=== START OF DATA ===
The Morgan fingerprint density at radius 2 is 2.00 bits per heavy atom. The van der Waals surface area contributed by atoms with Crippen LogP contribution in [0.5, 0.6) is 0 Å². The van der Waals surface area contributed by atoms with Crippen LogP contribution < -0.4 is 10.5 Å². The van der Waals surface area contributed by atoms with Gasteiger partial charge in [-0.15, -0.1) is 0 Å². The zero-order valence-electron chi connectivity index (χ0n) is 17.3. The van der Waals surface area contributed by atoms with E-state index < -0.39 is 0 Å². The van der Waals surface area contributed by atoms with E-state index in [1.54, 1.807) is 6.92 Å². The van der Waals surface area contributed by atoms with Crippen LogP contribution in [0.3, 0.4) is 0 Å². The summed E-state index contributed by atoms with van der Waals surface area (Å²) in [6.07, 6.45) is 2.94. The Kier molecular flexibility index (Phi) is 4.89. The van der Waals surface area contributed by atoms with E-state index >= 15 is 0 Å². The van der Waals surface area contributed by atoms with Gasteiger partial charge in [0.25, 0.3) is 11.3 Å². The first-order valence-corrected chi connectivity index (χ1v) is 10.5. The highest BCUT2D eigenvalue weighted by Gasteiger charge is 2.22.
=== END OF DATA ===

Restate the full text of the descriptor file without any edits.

The Morgan fingerprint density at radius 2 is 2.00 bits per heavy atom. The van der Waals surface area contributed by atoms with Crippen LogP contribution in [0.5, 0.6) is 0 Å². The van der Waals surface area contributed by atoms with Crippen LogP contribution < -0.4 is 10.5 Å². The van der Waals surface area contributed by atoms with Gasteiger partial charge in [-0.15, -0.1) is 0 Å². The zero-order valence-electron chi connectivity index (χ0n) is 17.3. The van der Waals surface area contributed by atoms with E-state index < -0.39 is 0 Å². The van der Waals surface area contributed by atoms with E-state index in [1.54, 1.807) is 6.92 Å². The van der Waals surface area contributed by atoms with Crippen LogP contribution in [0.3, 0.4) is 0 Å². The summed E-state index contributed by atoms with van der Waals surface area (Å²) in [6.07, 6.45) is 2.94. The Kier molecular flexibility index (Phi) is 4.89. The van der Waals surface area contributed by atoms with E-state index >= 15 is 0 Å². The van der Waals surface area contributed by atoms with Gasteiger partial charge in [0.25, 0.3) is 11.3 Å². The first-order valence-corrected chi connectivity index (χ1v) is 10.5. The highest BCUT2D eigenvalue weighted by Gasteiger charge is 2.22.